13 May 2008

24. Sherwood Anderson, WINESBURG, OHIO

If the residents of this small Midwestern town were alive 60 years later, we would know them from the work of B. Springsteen instead of S. Anderson. A man with a passion for teaching gets his dream job ripped away from him with one misinterpreted gesture; a minister loses his faith when he catches sight of a beautiful congregant through a window; a hired hand decides to give his friend real advice for once, only to chicken out at the point of speech. These are the residents of Winesburg and with one exception they are a sad, defeated lot. That one is George Willard, an 18-year-old who works for the Winesburg Eagle and who often hears or witnesses moments in the lives of these unhappy people, old and young, as told through Sherwood Anderson's short stories.

I had a hell of a time getting into this book. Maybe it's because I was reading it on Dailylit and thus getting its fragmented stories in further fragments, but I searched in vain for someone I knew to "explain" it to me -- to give me a reason (other than this Modern Library project) to continue with the book when I felt so confused by it.

Eventually, though, I hit upon my own method of appreciating Anderson's pitiable people: My seventh-grade geography teacher used to read us a Zen quote of the day (off one of those page-a-day calendars) and afterwards encourage us to let out a meditational, "Ahhh." Once I got the rhythm and the tone of Anderson's stories down, I felt like that after finishing each episode -- taking a moment to reflect, and then going on. Some of them I found tremendously poignant, while others just puzzled me, but the last five or six stories were extremely powerful.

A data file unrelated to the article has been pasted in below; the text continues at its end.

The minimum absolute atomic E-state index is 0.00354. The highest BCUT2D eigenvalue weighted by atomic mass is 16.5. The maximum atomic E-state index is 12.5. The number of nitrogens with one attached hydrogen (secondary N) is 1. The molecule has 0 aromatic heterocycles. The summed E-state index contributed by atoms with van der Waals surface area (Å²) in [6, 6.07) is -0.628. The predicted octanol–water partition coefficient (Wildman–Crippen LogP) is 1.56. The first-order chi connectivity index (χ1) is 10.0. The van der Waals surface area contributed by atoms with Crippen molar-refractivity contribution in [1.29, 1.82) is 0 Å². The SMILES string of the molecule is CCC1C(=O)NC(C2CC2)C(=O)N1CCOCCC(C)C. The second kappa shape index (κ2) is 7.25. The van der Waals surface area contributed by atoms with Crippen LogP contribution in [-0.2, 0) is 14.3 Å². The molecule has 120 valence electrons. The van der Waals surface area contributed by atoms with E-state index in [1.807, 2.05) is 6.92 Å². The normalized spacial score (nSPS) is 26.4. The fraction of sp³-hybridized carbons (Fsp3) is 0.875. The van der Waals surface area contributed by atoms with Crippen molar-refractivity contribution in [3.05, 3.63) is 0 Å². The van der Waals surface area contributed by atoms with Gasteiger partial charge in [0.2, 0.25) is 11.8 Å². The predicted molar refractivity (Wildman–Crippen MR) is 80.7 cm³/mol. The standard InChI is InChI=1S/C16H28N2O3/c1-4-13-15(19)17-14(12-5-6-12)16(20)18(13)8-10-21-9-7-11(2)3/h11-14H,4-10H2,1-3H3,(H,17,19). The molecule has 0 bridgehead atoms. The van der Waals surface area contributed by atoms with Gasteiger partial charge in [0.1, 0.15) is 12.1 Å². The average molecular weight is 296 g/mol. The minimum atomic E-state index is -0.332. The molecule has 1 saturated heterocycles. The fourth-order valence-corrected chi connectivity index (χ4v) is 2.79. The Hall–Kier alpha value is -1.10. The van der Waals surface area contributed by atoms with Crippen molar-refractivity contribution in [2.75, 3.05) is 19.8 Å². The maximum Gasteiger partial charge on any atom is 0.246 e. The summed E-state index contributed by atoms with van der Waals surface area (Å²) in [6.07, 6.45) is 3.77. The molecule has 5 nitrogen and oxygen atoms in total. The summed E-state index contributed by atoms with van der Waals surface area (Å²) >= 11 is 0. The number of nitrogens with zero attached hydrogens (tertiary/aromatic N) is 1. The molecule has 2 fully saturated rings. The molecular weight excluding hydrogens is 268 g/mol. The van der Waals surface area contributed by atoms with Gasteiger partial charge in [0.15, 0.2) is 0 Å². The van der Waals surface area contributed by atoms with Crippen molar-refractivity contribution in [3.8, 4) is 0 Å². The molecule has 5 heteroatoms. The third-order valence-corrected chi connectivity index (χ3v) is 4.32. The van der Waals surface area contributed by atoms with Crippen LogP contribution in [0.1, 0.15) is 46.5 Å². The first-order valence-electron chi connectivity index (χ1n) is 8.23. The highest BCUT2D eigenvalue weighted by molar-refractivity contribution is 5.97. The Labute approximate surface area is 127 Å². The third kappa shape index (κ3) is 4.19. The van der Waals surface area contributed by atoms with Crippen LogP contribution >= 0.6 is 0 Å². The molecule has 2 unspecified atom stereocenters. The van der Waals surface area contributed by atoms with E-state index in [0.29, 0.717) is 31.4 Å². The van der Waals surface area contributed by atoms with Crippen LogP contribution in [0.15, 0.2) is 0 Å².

Those, more than others, dealt with George's own romantic interest in the town and with the life of his mother, who in herself is a tragic figure. The third-to-last story is called "Death," but even without that parallel it would have reminded me of the ultimate story in James Joyce's DUBLINERS. Here's an example of the elegiac quality which captivated me so much in those last few pages, from a passage about George walking with a girl from the town near the fairgrounds:
There is something memorable in the experience to be had by going into a fair ground that stands at the edge of a Middle Western town on a night after the annual fair has been held. The sensation is one never to be forgotten. On all sides are ghosts, not of the dead, but of living people. Here, during the day just passed, have come the people pouring in from the town and the country around. Farmers with their wives and children and all the people from the hundreds of little frame houses have gathered within these board walls. Young girls have laughed and men with beards have talked of the affairs of their lives. The place has been filled to overflowing with life. It has itched and squirmed with life and now it is night and the life has all gone away. The silence is almost terrifying. One conceals oneself standing silently beside the trunk of a tree and what there is of a reflective tendency in his nature is intensified.

One shudders at the thought of the meaninglessness of life while at the same instant, and if the people of the town are his people, one loves life so intensely that tears come into the eyes.
A Whole Lot Of Stuff About WINESBURG, OHIO
Progress of LNVSML: 46 read, 54 unread.

Next up on Dailylit and in LN VS. the Modern Library: #30, Ford Madox Ford's THE GOOD SOLDIER.

1 comment:

Elizabeth said...

Oh, man. I'd totally forgotten about Mr. L's zen quote of the day.